We’ve all got our New Year Resolutions, whether it’s doing more exercise or getting a new job, or – like me – spending less on clothes (it’s been tough). But one thing that we should all be doing is being more environmentally conscious, from eating no meat to boycotting fast fashion brands, which is a little bit more up my street.
You probably know this already (and if you don’t, I have no idea where you’ve been), but sustainability in fashion has become paramount. The shopaholic devil on my shoulder has been quaking in her Miista boots as the environment’s state gets drastically worse, and my spending habits have now been challenged not only by my pay check but also by the deteriorating climate surrounding me. I’m sure I’m not the only one whose fallen victim to those troublesome Black Friday sales and new-season drops, but as our situation gets increasingly worse, I am having to force myself to change. I’m not saying I’m perfect; it’s easy to slip into old habits when you find your dream Saks Potts coat for a fraction of the original price. But, despite this small hiccup, I’ve definitely got myself on the right track for 2020.
Whilst I face some personal challenges as SS20 stock clogs up my news feed, there are some serious perks that I’ve found along the sustainable brick road that make up for it. From designer bargains that beat any 70% off January sale to investing in those key pieces that will take me through the trend years, there are so many conscious fashion solutions that, without being too dramatic, can change our entire lives (and wardrobes).
One thing that I can thank my pay check for is becoming a hunting queen for a bargain, and this means buying other people’s clothes, whether it’s online or in store. Whilst seasonal sales can be tempting, I cannot stress how much better vintage and second hand pieces are on your wallet, style and carbon footprint. A couple of recent purchases of mine include a Chanel Tweed skirt for a speechless £105 off Depop (my online haggling skills proved useful), and a fuchsia Prada baguette bag for £45 off eBay, which only took a bit of tactical searching and bidding. When signing up to sites like Vestairie, Depop and Vinted, the trick is to have a few designers, brands or specific pieces in mind and search for them, following those who sell anything good you stumble across. I began this bargain manhunt by taking the time I usually spend endlessly scrolling on Instagram and dedicating it to these sites ,which maximised the chances of finding an absolute gem (doesn’t help the shopaholic tendencies though that’s for sure). I also sell a lot of my pieces on these sites, which in turn helps fund buying other second hand steals. I treat it like my circle of fashion life.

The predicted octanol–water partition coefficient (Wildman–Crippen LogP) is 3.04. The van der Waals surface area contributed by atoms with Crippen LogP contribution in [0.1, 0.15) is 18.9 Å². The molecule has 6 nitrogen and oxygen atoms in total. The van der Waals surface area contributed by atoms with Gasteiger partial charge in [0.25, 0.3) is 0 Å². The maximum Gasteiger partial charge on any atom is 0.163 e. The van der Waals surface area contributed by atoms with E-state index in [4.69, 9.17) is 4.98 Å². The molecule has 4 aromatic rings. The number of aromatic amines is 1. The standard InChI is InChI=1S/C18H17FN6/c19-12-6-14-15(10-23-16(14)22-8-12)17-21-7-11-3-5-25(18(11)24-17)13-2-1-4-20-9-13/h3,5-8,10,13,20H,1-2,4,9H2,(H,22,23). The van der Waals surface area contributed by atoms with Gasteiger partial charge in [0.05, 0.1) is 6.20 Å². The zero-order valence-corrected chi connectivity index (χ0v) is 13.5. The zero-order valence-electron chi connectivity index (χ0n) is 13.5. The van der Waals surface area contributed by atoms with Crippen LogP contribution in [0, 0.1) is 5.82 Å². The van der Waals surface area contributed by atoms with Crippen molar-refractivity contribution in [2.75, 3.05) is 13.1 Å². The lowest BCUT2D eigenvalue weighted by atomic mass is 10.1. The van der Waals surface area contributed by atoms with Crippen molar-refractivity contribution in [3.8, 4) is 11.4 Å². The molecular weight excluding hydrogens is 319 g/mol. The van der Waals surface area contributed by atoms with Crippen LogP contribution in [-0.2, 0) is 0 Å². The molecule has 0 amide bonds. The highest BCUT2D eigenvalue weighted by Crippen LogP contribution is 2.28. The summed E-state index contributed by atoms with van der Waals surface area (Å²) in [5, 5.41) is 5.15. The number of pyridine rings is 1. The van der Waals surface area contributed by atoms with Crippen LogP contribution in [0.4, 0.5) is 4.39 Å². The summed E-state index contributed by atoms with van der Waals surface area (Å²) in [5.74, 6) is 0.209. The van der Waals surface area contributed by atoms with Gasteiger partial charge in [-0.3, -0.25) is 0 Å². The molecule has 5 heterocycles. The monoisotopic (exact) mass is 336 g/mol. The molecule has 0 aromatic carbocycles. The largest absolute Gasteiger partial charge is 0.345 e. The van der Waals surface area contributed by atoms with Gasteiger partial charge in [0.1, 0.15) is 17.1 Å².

Another thing I’ve been doing a lot of recently is supporting small brands, especially sustainable ones, as it’s a great way to find unique pieces that you won’t come across on these mass-production-filled fashion sites. I often look out for fashion graduates who are starting up their own labels, most of which are sustainable nowadays, and give them an Insta follow. A few of my favourite small brands right now are Dipetsa, Helena Manzano, Camilla Bloom, Fruity Booty, Western Affair, Elliss and Chopova Lewona.
It’s easy to fall into habits of spending time on sites such as Selfridges and Net-A-Porter, but with a bit of research you can easily find small boutique stores in your area that have the same concept but on a smaller sustainable level. Some London based stores like this include inNEOSs and 50m.
A huge issue I’ve also started facing is the struggle to trust a brand or company when the word ‘sustainable’ gets thrown about. When you hear huge climate activists & fashion designers such as Stella McCartney and Vivienne Westwood preaching about the environment and making political statements in their campaigns and catwalks, I can’t help but feel deceived. These are two designers who are still mass-producing clothes, some of which aren’t sustainably made (I’m talking about those VW jelly shoes that I spotted in Singapore). Vivienne Westwood’s Asian market is a completely different ball game to what she preaches to the Westerners – why isn’t that spoken about? And Stella McCartney has recently been outed for using a manufacturer who seriously underpays their staff, which is unethical, and that goes against the sustainability code for me.
‘Sustainable’ is a word that’s become used so loosely by many designers, which brings us to the new term ‘Greenwashing’, something H&M have been criticised for with their conscious collection. This means promoting the sustainable side of a brand/company, whilst dismissing any existing issues such as mass production, unethical manufacturing and the continued use of unsustainable materials. It’s easy, though, to out a fast-fashion company like H&M, but many designers seem to have got away without a scratch. This is why I’ve found myself turning towards the small brands more than ever before, and only trusting companies who are completely transparent with their production. In a world that is getting scarily close to reaching a point complete self-destruction, industries like the fashion industry need to drastically step up their game, and preaching and pretending about sustainability is not going to cut it.
We need to start thinking more deeply into what we buy and who we buy from. A product may be made out of recycled materials, but is the brand still causing concern for the environment? Do we know enough about that brand to feel reassured that they’re sustainable? If you don’t, don’t buy. That’s your simple 2020 resolution right there.